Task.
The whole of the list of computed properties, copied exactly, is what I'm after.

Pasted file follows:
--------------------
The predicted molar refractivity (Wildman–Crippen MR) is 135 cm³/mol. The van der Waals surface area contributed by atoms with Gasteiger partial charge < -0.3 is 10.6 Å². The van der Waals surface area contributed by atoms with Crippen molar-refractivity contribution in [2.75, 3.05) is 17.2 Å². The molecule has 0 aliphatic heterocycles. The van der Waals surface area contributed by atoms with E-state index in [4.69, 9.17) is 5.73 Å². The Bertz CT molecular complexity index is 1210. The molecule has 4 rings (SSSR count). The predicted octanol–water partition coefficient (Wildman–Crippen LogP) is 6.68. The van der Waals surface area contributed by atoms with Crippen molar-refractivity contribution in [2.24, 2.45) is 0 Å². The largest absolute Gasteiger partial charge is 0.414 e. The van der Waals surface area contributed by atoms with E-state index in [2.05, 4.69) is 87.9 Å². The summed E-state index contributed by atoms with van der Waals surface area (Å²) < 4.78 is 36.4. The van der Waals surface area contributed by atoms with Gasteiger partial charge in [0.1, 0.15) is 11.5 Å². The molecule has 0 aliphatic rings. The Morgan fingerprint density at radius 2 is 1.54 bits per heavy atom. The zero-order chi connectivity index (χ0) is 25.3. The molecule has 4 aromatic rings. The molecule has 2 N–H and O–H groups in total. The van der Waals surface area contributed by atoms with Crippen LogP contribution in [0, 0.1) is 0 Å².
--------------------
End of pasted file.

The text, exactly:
The predicted molar refractivity (Wildman–Crippen MR) is 135 cm³/mol. The van der Waals surface area contributed by atoms with Gasteiger partial charge < -0.3 is 10.6 Å². The van der Waals surface area contributed by atoms with Crippen molar-refractivity contribution in [2.75, 3.05) is 17.2 Å². The molecule has 0 aliphatic heterocycles. The van der Waals surface area contributed by atoms with E-state index in [4.69, 9.17) is 5.73 Å². The Bertz CT molecular complexity index is 1210. The molecule has 4 rings (SSSR count). The predicted octanol–water partition coefficient (Wildman–Crippen LogP) is 6.68. The van der Waals surface area contributed by atoms with Crippen molar-refractivity contribution in [2.24, 2.45) is 0 Å². The largest absolute Gasteiger partial charge is 0.414 e. The van der Waals surface area contributed by atoms with E-state index in [2.05, 4.69) is 87.9 Å². The summed E-state index contributed by atoms with van der Waals surface area (Å²) < 4.78 is 36.4. The van der Waals surface area contributed by atoms with Gasteiger partial charge in [0.1, 0.15) is 11.5 Å². The molecule has 0 aliphatic rings. The Morgan fingerprint density at radius 2 is 1.54 bits per heavy atom. The zero-order chi connectivity index (χ0) is 25.3. The molecule has 4 aromatic rings. The molecule has 2 N–H and O–H groups in total. The van der Waals surface area contributed by atoms with Crippen LogP contribution in [0, 0.1) is 0 Å².